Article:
I’ll never shame anyone’s coping strategies, but for me, it wasn’t super satisfying. Shopping is hard to do in a spontaneous, joyful way. The whole structure of online shopping, in particular, is difficult to navigate. Recognizing that I needed joy and deserved joy and didn’t have to do it in a furtive, stressful way was helpful.

The other realization I had as we were doing this work, was how much I had lowered my standards. I think of myself as someone with high standards, so that was surprising. As shopping got harder, I ended up keeping stuff I didn’t really like because returns seemed like a hassle. Maybe I really loved it but it didn’t fit quite right. Or I didn’t love it, but it fit okay, so I would convince myself it was fine. There was a lot of accepting stuff that wasn’t great. There was some inertia and some fear that it would be hard to find something better. I want to hold space for the fact that for folks on tight budgets, for folks in larger bodies, it often does feel somewhat impossible to find better options. I think you’ve mentioned that you’ve encountered that belief a lot, too. But why is this important to challenge? And how do we challenge it?

Dacy

People who are in larger bodies or people whose bodies change, as yours did and as mine is right now, have been given this message that we don’t matter, that we’re not worth the effort. If we have something that that fits, we should just shut up and be thankful. It’s a real expression of self-value to say, “No, this is not quite right.” Maybe you need this item right now, because there’s not always a perfect solution, but just knowing that this isn’t what expresses yourself in the most pure way can be helpful. It may not be what makes you the most happy, and you can continue to look for that.

As mothers, we would never say to our kids, “Make do with the rain boots with the hole in them.” or “You grew out of those but I’m not going to buy you new clothes.” But we often let our needs fall to the bottom of the priority list.

Virginia

How do you advise people to start to shift that? Is it finding more time to spend on shopping? Is it thinking differently about what you’re buying? What’s the starting point?

Dacy

The starting point is awareness. Allow yourself to feel what you feel about your clothes. When you get dressed in the morning, if you are putting on two or three things and taking them off because you don’t want to wear them that day, just try and sit with and understand what is going on there. Is it because it doesn’t fit well? Is it because it makes you feel squeezed? Is it because it’s a very bright color that you feel uncomfortable in? Is it because it’s black and you feel drab?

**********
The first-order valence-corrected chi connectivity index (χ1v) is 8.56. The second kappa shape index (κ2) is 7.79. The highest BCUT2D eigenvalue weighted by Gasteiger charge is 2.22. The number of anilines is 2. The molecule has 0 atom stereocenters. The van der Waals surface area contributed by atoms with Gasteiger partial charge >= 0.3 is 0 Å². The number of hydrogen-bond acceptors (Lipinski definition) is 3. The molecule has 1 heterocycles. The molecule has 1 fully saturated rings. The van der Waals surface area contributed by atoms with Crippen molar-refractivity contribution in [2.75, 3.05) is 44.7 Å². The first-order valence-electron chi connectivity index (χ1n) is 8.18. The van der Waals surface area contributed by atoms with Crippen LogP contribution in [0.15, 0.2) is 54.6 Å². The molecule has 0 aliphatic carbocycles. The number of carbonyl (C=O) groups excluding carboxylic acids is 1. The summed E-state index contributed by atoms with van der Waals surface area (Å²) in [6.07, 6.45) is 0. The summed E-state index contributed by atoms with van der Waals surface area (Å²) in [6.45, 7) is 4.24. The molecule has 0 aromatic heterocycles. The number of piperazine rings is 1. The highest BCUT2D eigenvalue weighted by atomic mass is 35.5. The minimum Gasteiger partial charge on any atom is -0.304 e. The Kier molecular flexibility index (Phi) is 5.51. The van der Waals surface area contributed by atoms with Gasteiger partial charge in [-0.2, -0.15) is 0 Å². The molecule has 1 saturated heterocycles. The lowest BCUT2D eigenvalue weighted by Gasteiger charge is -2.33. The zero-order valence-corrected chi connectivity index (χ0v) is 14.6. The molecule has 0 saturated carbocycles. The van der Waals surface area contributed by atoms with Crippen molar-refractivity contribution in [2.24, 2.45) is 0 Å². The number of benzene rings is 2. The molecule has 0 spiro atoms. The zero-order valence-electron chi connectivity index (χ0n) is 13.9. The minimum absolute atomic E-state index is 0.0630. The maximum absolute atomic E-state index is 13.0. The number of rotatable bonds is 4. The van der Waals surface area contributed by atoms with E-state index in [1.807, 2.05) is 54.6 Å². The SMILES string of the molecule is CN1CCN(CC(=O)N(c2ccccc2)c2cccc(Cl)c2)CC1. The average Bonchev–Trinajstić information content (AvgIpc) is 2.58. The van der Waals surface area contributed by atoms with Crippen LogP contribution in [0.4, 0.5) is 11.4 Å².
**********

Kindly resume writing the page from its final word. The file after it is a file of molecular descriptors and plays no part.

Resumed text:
It’s going to be so different for every single person, but start allowing those things to come up. We’re not supposed to complain about these things; we should be grateful we have clothes. Allowing yourself to start to think, “Okay, this is the reason why I don't want to wear this today. I'm gonna put it on because I don't have any other options, but this is going to start a process of thinking about what I want my clothes to be for me.”

A huge part of it is also finding visual inspiration and really not censoring yourself when you’re doing that. People will create Pinterest boards and they’ll put things on where they love that print but have been told that doesn’t work for someone in a larger body. Or they may say, “I love that fitted shape, but God forbid someone see my stomach!” So, if you can reach out for visual inspiration that truly resonates on a gut level without filtering in that way, you’ll just start to see things a little bit differently and see what you’re wearing a little bit differently. It comes down to this awareness of rejecting what you’ve been told. You can decide what it is that you like the look of, and then later on you can figure out a way to translate it into your life.

Virginia

I went in thinking I knew what clothes I liked. If you’d asked me previous to this, “What is your style?” I think I would have said, “Whatever the Anthropologie plus size collection has, that’s probably what I want to wear.” It turns out, it’s actually not at all what I want to wear! We didn’t end up buying anything from them. It’s not a style that really speaks to me. I realized how much I was just accepting, like, aren't we so lucky that Anthropologie makes plus sizes now, I must want to wear that. There are lots of ways this plays out.